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'The Stuff of Slumlords': Ben Carson Unveils Plan to Triple Rent on Poor Americans Using Housing Assistance

"It is ironic that a man who used taxpayer dollars to buy a $30,000 dining room table for the federal agency he leads wants to raise rent on poor people."

Julia Conley

HUD Secretary Ben Carson on Wednesday introduced a proposal to impose work requirements on Americans who receive housing subsidies, aas well as raising their rent. (Photo: Gage Skidmore/Flickr/cc)

Blatantly flouting his own agency's recommendation for how much money Americans should spend on monthly housing costs, Housing and Urban Development (HUD) Secretary Ben Carson announced Wednesday a plan to triple the rent for low-income individuals and families who receive housing subsidies and to impose work requirements on many recipients.

Under Carson's legislative proposal, the so-called Making Affordable Housing Work Act, subsidy-holders would be required to pay 35 percent of their income toward housing, up from 30 percent. The increase would triple the rent for the lowest-income households, which currently pay $50, bringing their monthly expenditure up to $150. Many recipients would also be required to work at least 15 hours per week at a minimum-wage job.

The new proposal goes against HUD's own recommendation for the amount of money families should spend on housing per month. According to the agency's website, "Families who pay more than 30 percent of their income for housing are considered cost burdened and may have difficulty affording necessities such as food, clothing, transportation and medical care."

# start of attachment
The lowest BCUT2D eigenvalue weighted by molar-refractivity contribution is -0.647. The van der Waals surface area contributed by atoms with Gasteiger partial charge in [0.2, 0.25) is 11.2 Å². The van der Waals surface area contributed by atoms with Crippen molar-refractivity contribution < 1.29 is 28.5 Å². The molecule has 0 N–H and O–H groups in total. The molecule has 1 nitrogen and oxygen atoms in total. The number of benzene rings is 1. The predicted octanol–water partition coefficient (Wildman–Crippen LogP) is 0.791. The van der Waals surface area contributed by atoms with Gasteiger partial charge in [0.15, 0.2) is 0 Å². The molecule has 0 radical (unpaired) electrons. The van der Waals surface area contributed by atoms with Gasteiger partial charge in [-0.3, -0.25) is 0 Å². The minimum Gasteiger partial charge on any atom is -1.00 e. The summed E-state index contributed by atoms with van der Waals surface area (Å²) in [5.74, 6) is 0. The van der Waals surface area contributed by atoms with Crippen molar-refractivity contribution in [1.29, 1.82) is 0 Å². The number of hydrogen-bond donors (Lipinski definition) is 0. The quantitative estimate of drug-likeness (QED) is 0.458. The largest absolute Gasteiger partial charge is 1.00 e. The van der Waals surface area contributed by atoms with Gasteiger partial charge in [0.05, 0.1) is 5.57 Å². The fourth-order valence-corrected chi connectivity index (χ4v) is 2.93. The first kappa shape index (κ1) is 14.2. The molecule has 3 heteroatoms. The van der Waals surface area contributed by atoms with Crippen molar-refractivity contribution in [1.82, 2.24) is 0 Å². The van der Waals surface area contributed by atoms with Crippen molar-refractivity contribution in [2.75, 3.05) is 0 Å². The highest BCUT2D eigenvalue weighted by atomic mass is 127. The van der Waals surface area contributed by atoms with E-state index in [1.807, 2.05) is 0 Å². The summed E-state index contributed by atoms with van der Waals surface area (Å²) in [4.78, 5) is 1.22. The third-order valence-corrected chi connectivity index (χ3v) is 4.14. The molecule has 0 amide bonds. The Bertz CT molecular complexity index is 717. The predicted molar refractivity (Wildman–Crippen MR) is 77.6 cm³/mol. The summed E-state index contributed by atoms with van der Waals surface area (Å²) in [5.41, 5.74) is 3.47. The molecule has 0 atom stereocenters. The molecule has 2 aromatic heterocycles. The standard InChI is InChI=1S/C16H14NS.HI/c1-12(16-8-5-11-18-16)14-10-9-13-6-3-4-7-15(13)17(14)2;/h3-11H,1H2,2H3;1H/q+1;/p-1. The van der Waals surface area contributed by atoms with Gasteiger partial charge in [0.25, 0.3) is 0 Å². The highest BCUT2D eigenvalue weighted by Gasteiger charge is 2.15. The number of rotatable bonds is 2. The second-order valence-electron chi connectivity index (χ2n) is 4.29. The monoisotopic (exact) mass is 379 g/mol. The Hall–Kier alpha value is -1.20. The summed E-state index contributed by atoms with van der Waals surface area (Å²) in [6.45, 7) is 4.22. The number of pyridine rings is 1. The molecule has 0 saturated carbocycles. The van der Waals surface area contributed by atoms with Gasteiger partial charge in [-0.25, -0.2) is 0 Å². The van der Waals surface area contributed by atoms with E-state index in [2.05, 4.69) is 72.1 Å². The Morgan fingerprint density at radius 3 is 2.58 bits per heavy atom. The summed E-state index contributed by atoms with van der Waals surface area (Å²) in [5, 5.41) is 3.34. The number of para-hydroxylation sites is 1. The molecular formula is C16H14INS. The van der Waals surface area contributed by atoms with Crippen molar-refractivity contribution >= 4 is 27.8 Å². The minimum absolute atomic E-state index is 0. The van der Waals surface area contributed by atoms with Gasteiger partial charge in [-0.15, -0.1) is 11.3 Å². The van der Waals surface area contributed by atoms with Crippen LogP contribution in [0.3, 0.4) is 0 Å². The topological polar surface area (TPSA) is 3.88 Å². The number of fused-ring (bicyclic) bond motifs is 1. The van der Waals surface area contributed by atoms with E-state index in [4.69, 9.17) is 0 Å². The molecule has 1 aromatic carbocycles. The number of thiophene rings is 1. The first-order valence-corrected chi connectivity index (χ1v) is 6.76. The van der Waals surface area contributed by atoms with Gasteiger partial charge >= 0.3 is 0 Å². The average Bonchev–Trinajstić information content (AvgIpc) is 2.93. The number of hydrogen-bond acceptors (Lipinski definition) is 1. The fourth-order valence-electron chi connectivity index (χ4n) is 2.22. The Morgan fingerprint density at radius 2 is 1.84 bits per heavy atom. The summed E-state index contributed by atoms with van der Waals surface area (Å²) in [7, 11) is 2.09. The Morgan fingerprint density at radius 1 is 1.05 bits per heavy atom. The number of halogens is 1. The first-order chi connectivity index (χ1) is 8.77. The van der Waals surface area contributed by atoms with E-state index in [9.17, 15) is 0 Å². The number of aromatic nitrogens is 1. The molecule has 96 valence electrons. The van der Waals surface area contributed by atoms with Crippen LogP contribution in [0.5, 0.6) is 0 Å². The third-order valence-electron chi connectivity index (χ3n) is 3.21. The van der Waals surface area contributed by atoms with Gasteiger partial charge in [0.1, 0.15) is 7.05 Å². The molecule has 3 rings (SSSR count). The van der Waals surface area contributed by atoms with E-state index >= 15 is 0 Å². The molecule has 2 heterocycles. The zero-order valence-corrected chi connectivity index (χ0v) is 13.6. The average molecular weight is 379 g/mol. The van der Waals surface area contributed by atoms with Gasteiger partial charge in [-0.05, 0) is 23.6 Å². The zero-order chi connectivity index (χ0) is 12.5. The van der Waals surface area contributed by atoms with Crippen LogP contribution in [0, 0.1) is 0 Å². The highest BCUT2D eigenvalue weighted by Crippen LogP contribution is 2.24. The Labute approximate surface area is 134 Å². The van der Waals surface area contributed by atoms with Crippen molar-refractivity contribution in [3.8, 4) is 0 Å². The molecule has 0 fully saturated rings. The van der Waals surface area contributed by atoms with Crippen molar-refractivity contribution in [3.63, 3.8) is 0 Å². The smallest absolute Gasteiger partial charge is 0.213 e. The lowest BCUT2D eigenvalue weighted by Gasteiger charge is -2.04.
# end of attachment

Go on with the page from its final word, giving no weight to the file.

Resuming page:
Rep. Cedric Richmond (D-La.), chairman of the Congressional Black Caucus, called the plan "immoral" and noted the irony of Carson's recent controversy over his personal spending as he was furnishing his office.

"Secretary Carson's immoral, ill-advised proposal is the latest example of the Trump Administration's war on poor people...Thankfully this proposal would require Congressional approval before it can become law, and the Congressional Black Caucus will work with our colleagues in Congress to oppose it and other related measures," said Richmond.

Carson's proposal would effect about 4.7 million households that receive housing assistance. Critics say that raising the cost of keeping a roof over families' heads will inevitably force households to make choices between their new housing costs and other necessities.

The proposal follows a trend at HUD—and throughout the Trump administration—of rolling back efforts to support low-income Americans and those who face difficulty securing stable housing. Under Carson, the agency has halted investigations into housing discrimination, removed anti-discrimination language from its mission statement, and delayed efforts to force communities to address housing obstacles faced by minorities.

Earlier this week, Sen. Elizabeth Warren (D-Mass.) sent a letter to HUD slamming its thwarting of anti-discrimination protections for people of color.

"This is a disturbing pattern of undermining and failing to enforce housing and lending laws," Warren wrote.


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